By Taniel Koushakjian
Special to the Mirror-Spectator
WASHINGTON — We are now less than a year away from the 2012 elections and the campaign trail is already heating up. The race for the White House has catapulted various GOP candidates to the top, only to see them tumble from its peak. There have been historic debate gaffes, bold policy proposals and unorthodox candidates trying to distinguish themselves from each other, all in an effort to be the anti-Romney, the presumptive GOP nominee. But this election season is going to be unlike any other. Fresh campaign tactics, new technologies, redistricting and the latest player in the political arena, the SuperPAC, are all poised to dramatically change the way Americans vote in 2012. And these factors will impact not only the presidential race but congressional races.
So what does this all mean for the Armenian-American community?
In congressional elections, for decades Armenian-Americans have been active in raising Armenian issues and concerns, upon which politicians compete for the Armenian-American vote. In recent years, the small but growing Turkish-American community has followed suit. From its peak in the 110th Congress, the Congressional Caucus on Armenian Issues boasted more than 160 members; today it stands at 135. At the same time, the Congressional Caucus on Turkey and Turkish-Americans grew from just over 60 members in 2006, to 126 members today, a 200-percent growth rate.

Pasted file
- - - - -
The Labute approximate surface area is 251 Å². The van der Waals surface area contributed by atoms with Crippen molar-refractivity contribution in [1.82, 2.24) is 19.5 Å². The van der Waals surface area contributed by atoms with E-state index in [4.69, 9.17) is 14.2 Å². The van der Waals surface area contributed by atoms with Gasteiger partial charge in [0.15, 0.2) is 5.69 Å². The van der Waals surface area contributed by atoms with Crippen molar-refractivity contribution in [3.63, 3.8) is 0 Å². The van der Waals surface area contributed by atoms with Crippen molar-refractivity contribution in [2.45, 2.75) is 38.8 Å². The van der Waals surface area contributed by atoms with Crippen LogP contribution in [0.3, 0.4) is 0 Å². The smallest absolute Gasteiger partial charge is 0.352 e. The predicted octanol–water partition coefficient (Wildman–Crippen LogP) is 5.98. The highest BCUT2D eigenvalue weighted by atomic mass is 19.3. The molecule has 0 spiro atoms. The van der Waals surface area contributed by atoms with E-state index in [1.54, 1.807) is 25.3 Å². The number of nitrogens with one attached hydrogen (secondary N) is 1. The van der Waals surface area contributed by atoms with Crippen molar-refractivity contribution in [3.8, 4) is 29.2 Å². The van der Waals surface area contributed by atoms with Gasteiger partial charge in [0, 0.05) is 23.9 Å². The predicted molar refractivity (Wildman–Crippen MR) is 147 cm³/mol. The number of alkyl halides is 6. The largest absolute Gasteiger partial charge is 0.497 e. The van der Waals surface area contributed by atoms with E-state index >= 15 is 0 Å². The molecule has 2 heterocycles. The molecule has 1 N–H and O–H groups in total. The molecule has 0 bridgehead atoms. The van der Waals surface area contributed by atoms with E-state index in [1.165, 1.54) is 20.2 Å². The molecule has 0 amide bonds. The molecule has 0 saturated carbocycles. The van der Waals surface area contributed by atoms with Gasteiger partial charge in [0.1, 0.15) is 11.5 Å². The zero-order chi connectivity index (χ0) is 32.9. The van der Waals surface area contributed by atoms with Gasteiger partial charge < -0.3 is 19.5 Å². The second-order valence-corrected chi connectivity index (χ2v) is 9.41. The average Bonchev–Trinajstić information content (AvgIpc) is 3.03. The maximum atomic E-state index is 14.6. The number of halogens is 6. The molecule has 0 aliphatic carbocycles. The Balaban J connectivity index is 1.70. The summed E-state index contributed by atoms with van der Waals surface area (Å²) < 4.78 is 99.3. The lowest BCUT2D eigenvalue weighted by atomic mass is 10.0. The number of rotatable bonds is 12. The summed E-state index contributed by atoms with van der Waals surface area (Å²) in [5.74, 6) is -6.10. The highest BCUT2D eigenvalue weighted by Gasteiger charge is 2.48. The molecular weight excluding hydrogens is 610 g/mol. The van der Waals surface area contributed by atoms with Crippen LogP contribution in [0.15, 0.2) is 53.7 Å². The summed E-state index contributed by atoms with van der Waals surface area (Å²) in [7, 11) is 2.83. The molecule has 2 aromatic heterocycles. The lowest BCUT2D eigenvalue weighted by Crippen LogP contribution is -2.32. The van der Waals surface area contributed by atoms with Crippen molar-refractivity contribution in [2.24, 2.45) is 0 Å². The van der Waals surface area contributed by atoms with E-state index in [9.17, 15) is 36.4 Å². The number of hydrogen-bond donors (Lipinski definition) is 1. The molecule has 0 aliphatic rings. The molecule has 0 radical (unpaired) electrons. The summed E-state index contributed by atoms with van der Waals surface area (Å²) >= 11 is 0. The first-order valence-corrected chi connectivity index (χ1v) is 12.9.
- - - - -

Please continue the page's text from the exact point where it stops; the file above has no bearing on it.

So far this year, 17 House Democrats and 9 House Republicans have announced their retirement or will not seek re-election. The number of outright retirements can be attributed in large part to the redistricting process, a once-a-decade phenomenon. The announced retirement of Rep. Barney Frank (D-MA), a strong leader on Armenian issues, is a prime example. Additional retirement announcements can be expected in the coming weeks.